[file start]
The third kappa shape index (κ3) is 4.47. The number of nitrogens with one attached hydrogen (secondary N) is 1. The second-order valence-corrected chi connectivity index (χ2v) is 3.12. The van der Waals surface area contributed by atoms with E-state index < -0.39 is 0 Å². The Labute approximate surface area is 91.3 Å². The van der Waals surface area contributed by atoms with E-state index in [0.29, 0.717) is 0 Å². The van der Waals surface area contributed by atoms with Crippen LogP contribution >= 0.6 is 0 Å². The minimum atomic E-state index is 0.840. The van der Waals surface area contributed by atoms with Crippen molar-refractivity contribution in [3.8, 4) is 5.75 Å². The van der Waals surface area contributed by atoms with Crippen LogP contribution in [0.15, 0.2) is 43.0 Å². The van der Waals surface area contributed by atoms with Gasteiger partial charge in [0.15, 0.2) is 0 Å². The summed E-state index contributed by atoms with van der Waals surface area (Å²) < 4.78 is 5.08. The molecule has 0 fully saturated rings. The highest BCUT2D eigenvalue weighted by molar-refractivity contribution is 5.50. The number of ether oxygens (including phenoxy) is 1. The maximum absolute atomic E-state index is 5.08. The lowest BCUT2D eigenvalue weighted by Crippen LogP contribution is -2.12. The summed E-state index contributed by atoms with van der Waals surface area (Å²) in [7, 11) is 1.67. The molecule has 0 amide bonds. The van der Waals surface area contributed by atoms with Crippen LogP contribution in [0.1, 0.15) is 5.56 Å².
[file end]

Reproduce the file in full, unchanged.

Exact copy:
The third kappa shape index (κ3) is 4.47. The number of nitrogens with one attached hydrogen (secondary N) is 1. The second-order valence-corrected chi connectivity index (χ2v) is 3.12. The van der Waals surface area contributed by atoms with E-state index < -0.39 is 0 Å². The Labute approximate surface area is 91.3 Å². The van der Waals surface area contributed by atoms with E-state index in [0.29, 0.717) is 0 Å². The van der Waals surface area contributed by atoms with Crippen LogP contribution >= 0.6 is 0 Å². The minimum atomic E-state index is 0.840. The van der Waals surface area contributed by atoms with Crippen molar-refractivity contribution in [3.8, 4) is 5.75 Å². The van der Waals surface area contributed by atoms with Crippen LogP contribution in [0.15, 0.2) is 43.0 Å². The van der Waals surface area contributed by atoms with Gasteiger partial charge in [0.15, 0.2) is 0 Å². The summed E-state index contributed by atoms with van der Waals surface area (Å²) < 4.78 is 5.08. The molecule has 0 fully saturated rings. The highest BCUT2D eigenvalue weighted by molar-refractivity contribution is 5.50. The number of ether oxygens (including phenoxy) is 1. The maximum absolute atomic E-state index is 5.08. The lowest BCUT2D eigenvalue weighted by Crippen LogP contribution is -2.12. The summed E-state index contributed by atoms with van der Waals surface area (Å²) in [7, 11) is 1.67. The molecule has 0 amide bonds. The van der Waals surface area contributed by atoms with Crippen LogP contribution in [0.1, 0.15) is 5.56 Å².